All the while I was complaining about CDOs, I was coming at it from the angle of a “quant”, i.e. thinking about how to model CDOs and how those models are used in risk management, asset allocation, etc. Too bad I didn’t understand more about the legal/accounting aspects of CDOs. The term everyone has now heard of is SIV. I was blabbering about off balance sheet leverage and fair value accounting, but didn’t realize that the entire CDO market was (to a jaded eye) a big play on accounting in addition to the obvious play on ratings agencies. If I had known about SIVs, I might have been able to do more to help some who may have now lost a lot of money. Maybe not. That’s all in hindsight. But what am I missing now? Where is the next weakest link? How are corporations hiding off balance sheet debt? Has anyone looked at “Level 3” assets in corporate, i.e. non-financial, balance sheets? Are they as scary as the big banks?

I’ll say it again… this is not a subprime issue. Subprime contagion does not explain the current environment. Subprime was just the first to blow. We are experiencing the blowup of a global fixed income bubble. In fact, some would say we’re experiencing a general global asset bubble.

Who’s going to get hurt? Financial institutions for sure. Anyone who depends directly on the value of paper assets.

Who’s going to win? People whose wealth depends on physical assets.

I’ve already lost all hope in Bernanke. He is not going to let his monicker “Helicopter Ben” go by the wayside in a “time of need”. Bernanke is going to lower rates and weaken the USD until oil exporters are forced to break the peg to the USD and inflation skyrockets. I predict that all these gloom mongers about home prices dropping by 30% will turn out to be wrong in nominal terms even if they are correct in real terms. In other words, home owners are going to be saved by the dropping value of the USD. All those on Wall Street who were so gleeful every time rates dropped are suddenly going to feel the pain when the value of their paper securities go up in smoke.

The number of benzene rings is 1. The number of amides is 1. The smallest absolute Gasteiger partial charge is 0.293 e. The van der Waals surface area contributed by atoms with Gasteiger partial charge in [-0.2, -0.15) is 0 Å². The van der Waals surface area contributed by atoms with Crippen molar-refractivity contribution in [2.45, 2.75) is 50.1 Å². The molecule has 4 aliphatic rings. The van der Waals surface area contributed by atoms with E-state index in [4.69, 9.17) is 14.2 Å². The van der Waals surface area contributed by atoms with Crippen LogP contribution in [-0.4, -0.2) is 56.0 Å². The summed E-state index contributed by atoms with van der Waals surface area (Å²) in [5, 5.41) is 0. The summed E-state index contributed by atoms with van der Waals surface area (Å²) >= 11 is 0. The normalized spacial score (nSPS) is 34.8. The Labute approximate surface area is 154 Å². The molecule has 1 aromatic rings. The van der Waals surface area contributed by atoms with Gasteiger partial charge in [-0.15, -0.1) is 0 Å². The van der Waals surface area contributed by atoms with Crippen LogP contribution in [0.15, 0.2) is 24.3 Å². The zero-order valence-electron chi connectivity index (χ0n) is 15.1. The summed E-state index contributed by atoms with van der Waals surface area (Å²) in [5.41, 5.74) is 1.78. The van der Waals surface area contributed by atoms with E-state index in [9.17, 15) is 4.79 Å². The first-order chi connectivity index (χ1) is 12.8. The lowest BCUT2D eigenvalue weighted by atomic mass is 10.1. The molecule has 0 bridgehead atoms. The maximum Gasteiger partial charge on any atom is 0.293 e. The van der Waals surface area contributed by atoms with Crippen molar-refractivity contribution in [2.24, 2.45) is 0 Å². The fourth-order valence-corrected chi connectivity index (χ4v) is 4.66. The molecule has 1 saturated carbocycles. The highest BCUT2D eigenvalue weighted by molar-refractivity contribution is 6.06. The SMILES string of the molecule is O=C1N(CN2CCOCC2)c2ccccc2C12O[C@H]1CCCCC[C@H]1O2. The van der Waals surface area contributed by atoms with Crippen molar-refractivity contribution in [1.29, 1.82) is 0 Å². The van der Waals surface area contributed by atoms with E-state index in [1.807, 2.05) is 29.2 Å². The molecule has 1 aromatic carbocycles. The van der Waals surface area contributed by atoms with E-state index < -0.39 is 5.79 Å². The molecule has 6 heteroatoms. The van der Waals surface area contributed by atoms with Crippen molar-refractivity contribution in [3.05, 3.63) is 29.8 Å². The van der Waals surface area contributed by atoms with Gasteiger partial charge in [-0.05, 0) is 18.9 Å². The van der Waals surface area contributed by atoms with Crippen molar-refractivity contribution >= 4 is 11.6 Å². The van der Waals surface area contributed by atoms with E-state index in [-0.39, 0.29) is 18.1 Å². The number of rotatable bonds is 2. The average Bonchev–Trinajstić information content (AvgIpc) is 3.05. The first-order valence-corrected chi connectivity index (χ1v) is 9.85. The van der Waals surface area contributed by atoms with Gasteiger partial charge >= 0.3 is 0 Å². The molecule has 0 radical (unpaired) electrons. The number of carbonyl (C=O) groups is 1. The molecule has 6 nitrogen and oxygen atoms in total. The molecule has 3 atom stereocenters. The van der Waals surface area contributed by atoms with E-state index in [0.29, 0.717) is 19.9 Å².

Watch out for the “happy stage of inflation”, i.e. wage increases. It will be interesting to see what the world will look like when oil is priced in EUR and the USD is no longer the world currency. Fortunately, I still have faith that we’ll come out of the current mess stronger as a country, but there will certainly be pain felt at the higher end of the wealth spectrum.

I’m actually ironically optimistic about the outlook for suburban and rural economic development. A weaker dollar will make outsourcing less attractive. That will bring manufacturing jobs back home. I can imagine a boon in suburban and rural development. Just imagine if communities developed decent broadband via fiber-to-the-home/business. Suddenly, there will be attractive jobs and living standards in affordable places.

Maybe a weak dollar is what this country needs, i.e. a good kick in the pants. Pain is the best teacher, right?

[Edit: PS, the title of the post was inspired by a great article on Financial Armageddon, but I never got around to explaining why, but have a look and it might be obvious.]

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Bye bye dollar

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Needless to say, after my comment on August 28

PS: I’ve been ignorantly harsh on both Greenspan and Bernanke, but I have to say that I am quite impressed with Bernanke’s recent performance maneuvering through the current credit crisis. I expect him to hold the target rate at 5.25% on September 18. If he does, I’ll gladly apologize for anything less-than-flattering I’ve ever said about him. If he lowers rates, I’ll lose respect and throw him back in the Greenspan “save my Wall Street buddies” bucket.

I wasn’t particularly excited about the surprise 50 bps cut in both target and discount rates for the general long-term prospects of the US economy, although on a selfish level it was certainly good for my career stability. As far as I’m concerned, it is open season for Bernanke bashing. Greenspan bashing has been accelerating as well. Besides, if things really get bad with the USD, we’ll just move to Hong Kong or something 🙂